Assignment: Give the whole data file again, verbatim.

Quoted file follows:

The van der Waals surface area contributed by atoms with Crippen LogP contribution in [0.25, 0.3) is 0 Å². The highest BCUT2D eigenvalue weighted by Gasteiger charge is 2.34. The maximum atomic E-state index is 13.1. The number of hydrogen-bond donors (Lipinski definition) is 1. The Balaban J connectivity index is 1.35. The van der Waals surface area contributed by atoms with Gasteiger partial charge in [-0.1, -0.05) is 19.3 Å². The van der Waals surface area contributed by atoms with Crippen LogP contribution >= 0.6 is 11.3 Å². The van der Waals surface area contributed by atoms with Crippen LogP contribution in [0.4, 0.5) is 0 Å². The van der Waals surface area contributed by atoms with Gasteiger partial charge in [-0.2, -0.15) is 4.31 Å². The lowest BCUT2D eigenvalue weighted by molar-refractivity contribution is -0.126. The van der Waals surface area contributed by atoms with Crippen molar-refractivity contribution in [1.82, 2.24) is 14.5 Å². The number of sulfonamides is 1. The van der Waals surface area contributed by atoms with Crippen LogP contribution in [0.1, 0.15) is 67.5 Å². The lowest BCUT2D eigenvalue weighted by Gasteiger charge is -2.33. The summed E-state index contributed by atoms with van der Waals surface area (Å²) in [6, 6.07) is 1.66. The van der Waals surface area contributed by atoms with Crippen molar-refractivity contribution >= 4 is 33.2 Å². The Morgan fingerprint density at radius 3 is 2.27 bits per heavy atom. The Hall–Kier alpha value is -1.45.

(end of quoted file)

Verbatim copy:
The van der Waals surface area contributed by atoms with Crippen LogP contribution in [0.25, 0.3) is 0 Å². The highest BCUT2D eigenvalue weighted by Gasteiger charge is 2.34. The maximum atomic E-state index is 13.1. The number of hydrogen-bond donors (Lipinski definition) is 1. The Balaban J connectivity index is 1.35. The van der Waals surface area contributed by atoms with Gasteiger partial charge in [-0.1, -0.05) is 19.3 Å². The van der Waals surface area contributed by atoms with Crippen LogP contribution >= 0.6 is 11.3 Å². The van der Waals surface area contributed by atoms with Crippen LogP contribution in [0.4, 0.5) is 0 Å². The van der Waals surface area contributed by atoms with Gasteiger partial charge in [-0.2, -0.15) is 4.31 Å². The lowest BCUT2D eigenvalue weighted by molar-refractivity contribution is -0.126. The van der Waals surface area contributed by atoms with Crippen molar-refractivity contribution in [1.82, 2.24) is 14.5 Å². The number of sulfonamides is 1. The van der Waals surface area contributed by atoms with Crippen LogP contribution in [0.1, 0.15) is 67.5 Å². The lowest BCUT2D eigenvalue weighted by Gasteiger charge is -2.33. The summed E-state index contributed by atoms with van der Waals surface area (Å²) in [6, 6.07) is 1.66. The van der Waals surface area contributed by atoms with Crippen molar-refractivity contribution >= 4 is 33.2 Å². The Morgan fingerprint density at radius 3 is 2.27 bits per heavy atom. The Hall–Kier alpha value is -1.45.